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Let’s talk about maintainability.
Those of you that know me know that in my civillian identity, I work as a SQA professional. QA gets a bum rap sometimes; manual functional testing can be one of the most boring parts of software engineering, but while there’s plenty of button-pushers who will be happy to poke at an application for minimum wage, there’s a lot more to quality than simply functionality. One of the commonly overlooked aspects is maintainability: the ease with which changes can be made to the software system.
As web developers, we spend a fair amount of time protecting our valuable server resources from the grasping tentacles of Internet ruffians and malfeasants. Occasionally, we're tasked with exposing data endpoints to the public Internet. This is generally a carefully crafted solution of whitelists, authentication, authorization, escaping input, limiting access and other protective measures.
If you get the rare luxury to start a new project from scratch, there's something deep down inside you that makes you want to do it right. You pick the right people, equipment and tools so that you have the best chance of success. Unfortunately, sometimes incorrect decisions are innocently made and a technical time bomb is placed in the code.
About 20 years ago at Big Money Inc., such a project was started and such a mistake was made. In this case, the mistake revolved around choosing a messaging platform that failed miserably when asked to pump more messages than was intended. The original developers knew not of this otherwise widely-known limitation.
It was Brian’s first day at AutoDetective, a website for comparing listed car prices vs. blue book values. His work inbox was overflowing with style guides, best practices, and notes from the dozen or so other developers he would be working with. His interviewer, Douglas, had mentioned that the site ran on a substantial chunk of legacy code, but Brian had experience with plenty of old code.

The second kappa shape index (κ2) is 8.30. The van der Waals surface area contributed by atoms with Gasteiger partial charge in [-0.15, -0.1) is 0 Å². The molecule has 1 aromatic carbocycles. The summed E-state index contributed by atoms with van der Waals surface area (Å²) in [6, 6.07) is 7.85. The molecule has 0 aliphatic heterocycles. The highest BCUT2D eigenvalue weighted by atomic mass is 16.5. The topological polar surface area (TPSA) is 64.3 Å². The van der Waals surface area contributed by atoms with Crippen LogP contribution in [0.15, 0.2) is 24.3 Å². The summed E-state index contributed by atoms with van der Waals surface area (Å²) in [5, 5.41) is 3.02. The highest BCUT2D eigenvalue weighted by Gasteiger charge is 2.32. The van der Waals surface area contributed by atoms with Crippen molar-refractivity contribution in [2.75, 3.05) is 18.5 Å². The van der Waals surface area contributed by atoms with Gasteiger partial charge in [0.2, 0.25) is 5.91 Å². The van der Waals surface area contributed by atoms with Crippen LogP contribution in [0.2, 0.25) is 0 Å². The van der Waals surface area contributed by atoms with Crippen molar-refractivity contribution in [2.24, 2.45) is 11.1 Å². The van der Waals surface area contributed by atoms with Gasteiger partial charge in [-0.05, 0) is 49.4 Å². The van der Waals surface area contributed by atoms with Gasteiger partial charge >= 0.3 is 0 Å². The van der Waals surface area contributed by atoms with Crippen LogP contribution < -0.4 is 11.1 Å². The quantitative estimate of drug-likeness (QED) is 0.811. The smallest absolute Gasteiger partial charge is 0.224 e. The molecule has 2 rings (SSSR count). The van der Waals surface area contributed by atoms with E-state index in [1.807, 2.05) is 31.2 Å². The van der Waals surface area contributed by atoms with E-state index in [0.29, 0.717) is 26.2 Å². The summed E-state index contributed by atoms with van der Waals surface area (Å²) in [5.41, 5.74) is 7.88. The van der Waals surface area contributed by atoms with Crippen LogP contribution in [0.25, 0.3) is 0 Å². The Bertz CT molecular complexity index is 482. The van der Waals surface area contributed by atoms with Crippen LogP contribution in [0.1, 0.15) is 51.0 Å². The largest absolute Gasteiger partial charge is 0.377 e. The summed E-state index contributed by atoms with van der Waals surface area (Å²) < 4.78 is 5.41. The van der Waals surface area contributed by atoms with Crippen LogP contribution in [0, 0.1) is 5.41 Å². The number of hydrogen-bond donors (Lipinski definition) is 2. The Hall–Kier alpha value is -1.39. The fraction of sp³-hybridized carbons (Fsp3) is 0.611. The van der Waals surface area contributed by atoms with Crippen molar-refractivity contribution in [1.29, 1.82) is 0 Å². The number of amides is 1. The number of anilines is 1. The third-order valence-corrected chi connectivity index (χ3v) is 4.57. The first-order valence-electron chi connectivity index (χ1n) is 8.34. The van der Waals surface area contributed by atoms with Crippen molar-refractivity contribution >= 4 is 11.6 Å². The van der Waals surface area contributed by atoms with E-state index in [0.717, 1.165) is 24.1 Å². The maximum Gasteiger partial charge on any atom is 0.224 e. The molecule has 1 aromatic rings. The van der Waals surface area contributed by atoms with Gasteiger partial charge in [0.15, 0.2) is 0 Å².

He spent most of the day digging through the source, getting a feel for the in-house development style. It didn’t take long before he noticed how … off the code was.
In this world, there are those with common sense, and there are managers. In the world of high finance, there are only those with power and those without it. Those who have power make decisions - regardless of their familiarity with the relevant subject matter, or their ability to prioritize things involved in the decision. Those who don't have power (aka: us) live with the aftermath.
James T. joined a major financial company. Because they have over $1B in revenue a year, he was under the impression that these folks knew what they were doing. They paid very lucrative salaries. They all seemed intelligent. They talked a good game about best practices and doing things right. They hit all the right buzzwords during the interview.
In lieu of a traditional WTF, I want to use today’s post to talk about the real WTF, or at least the source of all the WTFs we get to write about: our readers.
We’ve got great writers here, and every time I hit “publish” on one of their articles, I’m happy with what’s about to go out to the world. They do a great job building funny, entertaining narratives that highlight some of the unique challenges of working in IT. We get great support from our sponsors, who fund the site and keep it running.
SuperFast Performance Monitoring Systems was an ordinary, average production monitoring company, promising to keep an eye on web traffic and alert customers if they needed to scale up their cloud hardware to match incoming demand. Their core product was simple, straightforward, and solid, doing what it claimed to do without incident ... but it wasn't sexy. Enter Wile E. Coyote, Supergenius Programmer, hereafter called Will for short.